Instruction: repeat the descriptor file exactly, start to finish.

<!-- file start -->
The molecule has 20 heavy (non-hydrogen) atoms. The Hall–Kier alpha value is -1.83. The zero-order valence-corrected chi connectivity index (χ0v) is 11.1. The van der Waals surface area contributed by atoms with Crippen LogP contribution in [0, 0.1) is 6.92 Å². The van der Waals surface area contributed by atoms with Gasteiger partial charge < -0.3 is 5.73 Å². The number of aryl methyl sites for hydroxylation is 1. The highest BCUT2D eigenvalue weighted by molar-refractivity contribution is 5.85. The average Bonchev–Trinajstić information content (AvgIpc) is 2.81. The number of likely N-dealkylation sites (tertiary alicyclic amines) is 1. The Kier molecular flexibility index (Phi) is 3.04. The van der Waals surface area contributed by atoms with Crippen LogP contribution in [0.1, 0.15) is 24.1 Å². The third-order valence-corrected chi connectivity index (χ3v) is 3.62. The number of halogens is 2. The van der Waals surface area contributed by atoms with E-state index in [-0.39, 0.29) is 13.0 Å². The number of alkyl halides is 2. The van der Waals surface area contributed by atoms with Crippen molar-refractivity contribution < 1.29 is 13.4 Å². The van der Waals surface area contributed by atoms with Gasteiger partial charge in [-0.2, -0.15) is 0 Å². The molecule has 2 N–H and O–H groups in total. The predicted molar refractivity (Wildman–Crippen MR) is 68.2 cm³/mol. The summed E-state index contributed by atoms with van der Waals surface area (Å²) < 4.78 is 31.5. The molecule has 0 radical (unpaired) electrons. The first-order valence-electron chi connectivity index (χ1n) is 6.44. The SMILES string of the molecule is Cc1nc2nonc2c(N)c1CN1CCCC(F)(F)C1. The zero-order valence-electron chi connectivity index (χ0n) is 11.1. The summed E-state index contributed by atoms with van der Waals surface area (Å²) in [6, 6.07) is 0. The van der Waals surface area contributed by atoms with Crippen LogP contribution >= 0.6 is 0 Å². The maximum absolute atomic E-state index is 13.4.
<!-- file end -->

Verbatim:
The molecule has 20 heavy (non-hydrogen) atoms. The Hall–Kier alpha value is -1.83. The zero-order valence-corrected chi connectivity index (χ0v) is 11.1. The van der Waals surface area contributed by atoms with Crippen LogP contribution in [0, 0.1) is 6.92 Å². The van der Waals surface area contributed by atoms with Gasteiger partial charge < -0.3 is 5.73 Å². The number of aryl methyl sites for hydroxylation is 1. The highest BCUT2D eigenvalue weighted by molar-refractivity contribution is 5.85. The average Bonchev–Trinajstić information content (AvgIpc) is 2.81. The number of likely N-dealkylation sites (tertiary alicyclic amines) is 1. The Kier molecular flexibility index (Phi) is 3.04. The van der Waals surface area contributed by atoms with Crippen LogP contribution in [0.1, 0.15) is 24.1 Å². The third-order valence-corrected chi connectivity index (χ3v) is 3.62. The number of halogens is 2. The van der Waals surface area contributed by atoms with E-state index in [-0.39, 0.29) is 13.0 Å². The number of alkyl halides is 2. The van der Waals surface area contributed by atoms with Crippen molar-refractivity contribution < 1.29 is 13.4 Å². The van der Waals surface area contributed by atoms with Gasteiger partial charge in [-0.2, -0.15) is 0 Å². The molecule has 2 N–H and O–H groups in total. The predicted molar refractivity (Wildman–Crippen MR) is 68.2 cm³/mol. The summed E-state index contributed by atoms with van der Waals surface area (Å²) < 4.78 is 31.5. The molecule has 0 radical (unpaired) electrons. The first-order valence-electron chi connectivity index (χ1n) is 6.44. The SMILES string of the molecule is Cc1nc2nonc2c(N)c1CN1CCCC(F)(F)C1. The zero-order valence-electron chi connectivity index (χ0n) is 11.1. The summed E-state index contributed by atoms with van der Waals surface area (Å²) in [6, 6.07) is 0. The van der Waals surface area contributed by atoms with Crippen LogP contribution >= 0.6 is 0 Å². The maximum absolute atomic E-state index is 13.4.